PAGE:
The fact that this is a trend is utterly heartbreaking.
Bulletproof backpacks are in high demand as parents buy their kids back-to-school supplies. Yes. Bulletproof backpacks. For children. Let that sink in.
The New York Times reports that U.S. sales of the backpacks initially surged in 2018, after the Parkland, Fla. school shooting that left 17 dead, but that last weekend’s deadly mass shootings across the U.S. brought them back into the spotlight.
Newsweek reports that one Texas company that sells the gear saw massive sales over the weekend, with people from California, New York, and Florida scrambling for the items. Twitter is also full of people discussing the backpacks, and Google Trends shows that searches for “bulletproof backpack” in the U.S. have skyrocketed since Aug. 4.
Searches in Canada, while comparatively low, still surged over the weekend, with most searches for “bulletproof backpacks” coming from B.C., Alberta, and Ontario.
A popular pink bulletproof backpack was completely sold out on the U.S. Walmart website Tuesday morning (10 minutes later, the website re-stocked and had one left).
While harder to find in Canada, bulletproof backpacks do appear to be available at some retailers such as Cookware Canada, online at ebay Canada, and for a price, bullet-proof inserts for kid’s backpacks can be shipped internationally from the U.S. via Etsy (where, by the way, they are a best-seller).
Imagine how terrified parents in the U.S. must be, now that bulletproof backpacks are on their shopping lists, right next to spiffy new shoes and a cool new lunchbox.
“It’s incredibly depressing,” Igor Volsky, the director of Guns Down America, a gun-control advocacy group, told the New York Times. “The market is trying to solve for a problem that our politicians have refused to solve.”
A deadly weekend in the U.S.
A pair of horrific mass shootings in the U.S. left 31 people dead this weekend.
In El Paso, Texas, the death toll creeped upward to 22 Monday from the shooting two days earlier at a Walmart store, with two additional victims succumbing to injuries. Police zeroed in on a racist screed posted online before the shooting to try to link it to the suspect. In Dayton, Ohio, even more questions remained about what spurred the suspected shooter to target a popular nightlife stretch in an attack that left the suspect’s sister among the dead.
The shootings have left parents in a panic as kids are set to return to school in September.
“I shouldn’t be afraid to send my child to school. My boy starts kindergarten and the first thing in my mind is should I buy a bulletproof backpack ... I’m so sad,” one person wrote on Twitter.
Are bulletproof backpacks effective?
Well, that’s the thing. Not really.
“That means it’s capable of stopping a bullet from a handgun, but not from a rifle like an AR-15 ― a semi-automatic civilian version of the military’s M16 that has become the recent gun of choice for mass shooters,” HuffPost reported.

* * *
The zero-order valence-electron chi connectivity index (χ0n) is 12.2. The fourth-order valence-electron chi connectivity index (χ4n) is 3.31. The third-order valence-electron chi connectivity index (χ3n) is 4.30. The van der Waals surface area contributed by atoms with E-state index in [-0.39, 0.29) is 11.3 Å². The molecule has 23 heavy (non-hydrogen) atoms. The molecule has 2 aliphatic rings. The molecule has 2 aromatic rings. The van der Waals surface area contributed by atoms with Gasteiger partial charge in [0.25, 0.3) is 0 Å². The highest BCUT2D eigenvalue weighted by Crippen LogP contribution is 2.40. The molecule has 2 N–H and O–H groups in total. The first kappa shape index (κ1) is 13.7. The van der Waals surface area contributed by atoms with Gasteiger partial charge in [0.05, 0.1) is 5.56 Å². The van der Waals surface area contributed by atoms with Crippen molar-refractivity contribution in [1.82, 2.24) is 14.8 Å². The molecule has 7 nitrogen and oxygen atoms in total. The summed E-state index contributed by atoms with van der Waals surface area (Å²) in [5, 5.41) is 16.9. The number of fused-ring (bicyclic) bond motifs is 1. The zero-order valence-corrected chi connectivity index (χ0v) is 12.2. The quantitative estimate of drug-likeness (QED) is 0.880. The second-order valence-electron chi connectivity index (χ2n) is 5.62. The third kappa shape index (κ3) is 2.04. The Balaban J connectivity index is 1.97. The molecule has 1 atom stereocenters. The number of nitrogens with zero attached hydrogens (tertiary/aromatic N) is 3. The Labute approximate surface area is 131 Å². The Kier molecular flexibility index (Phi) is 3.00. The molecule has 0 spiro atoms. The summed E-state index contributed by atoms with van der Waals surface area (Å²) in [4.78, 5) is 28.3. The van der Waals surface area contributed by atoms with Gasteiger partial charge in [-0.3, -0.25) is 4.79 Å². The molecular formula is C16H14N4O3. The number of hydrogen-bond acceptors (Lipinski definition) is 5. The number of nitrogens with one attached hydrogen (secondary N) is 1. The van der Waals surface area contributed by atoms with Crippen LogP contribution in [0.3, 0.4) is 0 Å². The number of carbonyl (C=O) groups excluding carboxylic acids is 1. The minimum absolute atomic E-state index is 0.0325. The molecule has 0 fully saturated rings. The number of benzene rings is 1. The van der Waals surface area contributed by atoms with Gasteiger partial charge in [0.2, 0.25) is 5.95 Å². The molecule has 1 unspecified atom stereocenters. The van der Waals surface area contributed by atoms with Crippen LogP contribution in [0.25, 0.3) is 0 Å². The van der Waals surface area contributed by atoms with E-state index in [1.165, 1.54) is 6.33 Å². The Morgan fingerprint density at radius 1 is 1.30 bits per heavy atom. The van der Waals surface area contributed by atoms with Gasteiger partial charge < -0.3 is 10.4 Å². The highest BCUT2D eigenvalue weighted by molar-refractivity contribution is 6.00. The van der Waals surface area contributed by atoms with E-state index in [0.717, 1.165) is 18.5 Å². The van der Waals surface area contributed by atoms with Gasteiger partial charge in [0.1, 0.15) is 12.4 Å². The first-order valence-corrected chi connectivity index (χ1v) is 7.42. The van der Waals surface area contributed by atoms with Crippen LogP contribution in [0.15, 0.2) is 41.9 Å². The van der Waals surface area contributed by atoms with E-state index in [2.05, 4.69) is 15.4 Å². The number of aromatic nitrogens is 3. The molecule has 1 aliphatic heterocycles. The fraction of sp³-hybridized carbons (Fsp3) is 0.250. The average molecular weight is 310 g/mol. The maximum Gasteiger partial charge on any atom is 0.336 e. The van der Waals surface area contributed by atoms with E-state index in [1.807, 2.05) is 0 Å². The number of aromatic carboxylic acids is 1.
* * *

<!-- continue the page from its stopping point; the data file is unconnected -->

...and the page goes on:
WATCH: Experts put bulletproof backpacks to the test. Story continues below.
The mass shooter who killed 20 children and six teachers in the Newtown, Conn. shooting at Sandy Hook Elementary used an AR-15. So did the shooter that killed 17 people at at Marjory Stoneman Douglas High School in Parkland.
CBS notes that the backpacks are bullet-resistant, but that nothing is bulletproof.
“We’re not saying, ’Buy a backpack, it’ll solve everything,” Guard Dog Security founder Yashi Sheikh told CBS.
“We’re saying this will put you in a better position in the case of a school shooting than someone who doesn’t have a bulletproof backpack.”
So, the world is horrifying, but what can we say to our kids?
While mass killings are much more common in the U.S., Canada is not immune (the Toronto Danforth shooting and Quebec City mosque shooting being two recent examples), and kids do get frightened. The effect can be especially heightened when children are involved.
In the aftermath of these incidents, it’s important not to minimize your child’s fears, Dr. Michelle Ponti, a community pediatrician in London, Ont., and member of the Canadian Paediatric Society’s Digital Health Taskforce, previously told HuffPost Canada.
Ponti encourages parents to express some of their own emotions to their kids, reassure them, and let them know you’re going to get through it together. But parents should also be careful not to over-dramatize the events above and beyond their child’s developmental level, Ponti said. Takes cues from your children, she added, and determine if you think they’re ready to talk about what happened.
“Parents are the number-one source of providing reassurance for their children, because they know their kids the best.”
With files from The Associated Press.